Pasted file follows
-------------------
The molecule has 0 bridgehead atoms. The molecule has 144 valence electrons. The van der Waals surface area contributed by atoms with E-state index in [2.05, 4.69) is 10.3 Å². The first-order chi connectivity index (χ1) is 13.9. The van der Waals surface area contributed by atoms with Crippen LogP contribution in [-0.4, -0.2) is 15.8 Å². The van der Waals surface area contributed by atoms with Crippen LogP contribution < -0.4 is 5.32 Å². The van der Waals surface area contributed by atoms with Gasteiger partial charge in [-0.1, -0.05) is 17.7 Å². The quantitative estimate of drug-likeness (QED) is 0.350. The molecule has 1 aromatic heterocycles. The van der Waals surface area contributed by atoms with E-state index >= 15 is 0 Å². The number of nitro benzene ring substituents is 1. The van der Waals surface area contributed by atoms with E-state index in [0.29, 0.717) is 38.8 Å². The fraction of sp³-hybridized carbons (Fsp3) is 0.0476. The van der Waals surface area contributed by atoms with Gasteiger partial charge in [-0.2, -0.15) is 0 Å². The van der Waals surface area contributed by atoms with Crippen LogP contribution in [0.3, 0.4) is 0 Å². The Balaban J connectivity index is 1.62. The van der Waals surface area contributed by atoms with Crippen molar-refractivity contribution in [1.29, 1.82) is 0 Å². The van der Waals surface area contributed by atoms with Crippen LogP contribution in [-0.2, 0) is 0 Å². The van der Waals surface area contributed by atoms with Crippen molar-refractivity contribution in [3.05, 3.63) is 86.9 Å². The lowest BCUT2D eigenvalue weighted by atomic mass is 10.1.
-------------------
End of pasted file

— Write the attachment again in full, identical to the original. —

The molecule has 0 bridgehead atoms. The molecule has 144 valence electrons. The van der Waals surface area contributed by atoms with E-state index in [2.05, 4.69) is 10.3 Å². The first-order chi connectivity index (χ1) is 13.9. The van der Waals surface area contributed by atoms with Crippen LogP contribution in [-0.4, -0.2) is 15.8 Å². The van der Waals surface area contributed by atoms with Crippen LogP contribution < -0.4 is 5.32 Å². The van der Waals surface area contributed by atoms with Gasteiger partial charge in [-0.1, -0.05) is 17.7 Å². The quantitative estimate of drug-likeness (QED) is 0.350. The molecule has 1 aromatic heterocycles. The van der Waals surface area contributed by atoms with E-state index >= 15 is 0 Å². The number of nitro benzene ring substituents is 1. The van der Waals surface area contributed by atoms with E-state index in [0.29, 0.717) is 38.8 Å². The fraction of sp³-hybridized carbons (Fsp3) is 0.0476. The van der Waals surface area contributed by atoms with Gasteiger partial charge in [-0.2, -0.15) is 0 Å². The van der Waals surface area contributed by atoms with Crippen LogP contribution in [0.3, 0.4) is 0 Å². The Balaban J connectivity index is 1.62. The van der Waals surface area contributed by atoms with Crippen molar-refractivity contribution in [1.29, 1.82) is 0 Å². The van der Waals surface area contributed by atoms with Crippen LogP contribution in [-0.2, 0) is 0 Å². The van der Waals surface area contributed by atoms with Crippen molar-refractivity contribution in [3.05, 3.63) is 86.9 Å². The lowest BCUT2D eigenvalue weighted by atomic mass is 10.1.